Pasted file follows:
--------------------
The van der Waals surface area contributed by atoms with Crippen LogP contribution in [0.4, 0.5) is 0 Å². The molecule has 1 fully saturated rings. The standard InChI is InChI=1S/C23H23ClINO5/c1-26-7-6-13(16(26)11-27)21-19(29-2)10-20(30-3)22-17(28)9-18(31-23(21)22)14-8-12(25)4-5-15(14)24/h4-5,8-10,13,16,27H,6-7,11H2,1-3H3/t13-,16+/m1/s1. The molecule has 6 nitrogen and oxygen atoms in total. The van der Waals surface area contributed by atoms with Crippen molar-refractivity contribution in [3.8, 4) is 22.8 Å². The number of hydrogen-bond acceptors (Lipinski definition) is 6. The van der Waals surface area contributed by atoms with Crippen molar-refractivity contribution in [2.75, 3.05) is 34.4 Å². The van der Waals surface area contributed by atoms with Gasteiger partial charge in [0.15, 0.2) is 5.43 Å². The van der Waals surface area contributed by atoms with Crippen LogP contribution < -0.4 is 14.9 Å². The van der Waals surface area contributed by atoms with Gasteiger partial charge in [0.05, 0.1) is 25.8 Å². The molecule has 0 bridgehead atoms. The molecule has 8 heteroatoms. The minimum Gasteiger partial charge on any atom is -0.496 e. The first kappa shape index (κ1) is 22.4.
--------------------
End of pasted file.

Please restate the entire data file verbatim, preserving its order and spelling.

The van der Waals surface area contributed by atoms with Crippen LogP contribution in [0.4, 0.5) is 0 Å². The molecule has 1 fully saturated rings. The standard InChI is InChI=1S/C23H23ClINO5/c1-26-7-6-13(16(26)11-27)21-19(29-2)10-20(30-3)22-17(28)9-18(31-23(21)22)14-8-12(25)4-5-15(14)24/h4-5,8-10,13,16,27H,6-7,11H2,1-3H3/t13-,16+/m1/s1. The molecule has 6 nitrogen and oxygen atoms in total. The van der Waals surface area contributed by atoms with Crippen molar-refractivity contribution in [3.8, 4) is 22.8 Å². The number of hydrogen-bond acceptors (Lipinski definition) is 6. The van der Waals surface area contributed by atoms with Crippen molar-refractivity contribution in [2.75, 3.05) is 34.4 Å². The van der Waals surface area contributed by atoms with Gasteiger partial charge in [0.15, 0.2) is 5.43 Å². The van der Waals surface area contributed by atoms with Crippen LogP contribution < -0.4 is 14.9 Å². The van der Waals surface area contributed by atoms with Gasteiger partial charge in [0.05, 0.1) is 25.8 Å². The molecule has 0 bridgehead atoms. The molecule has 8 heteroatoms. The minimum Gasteiger partial charge on any atom is -0.496 e. The first kappa shape index (κ1) is 22.4.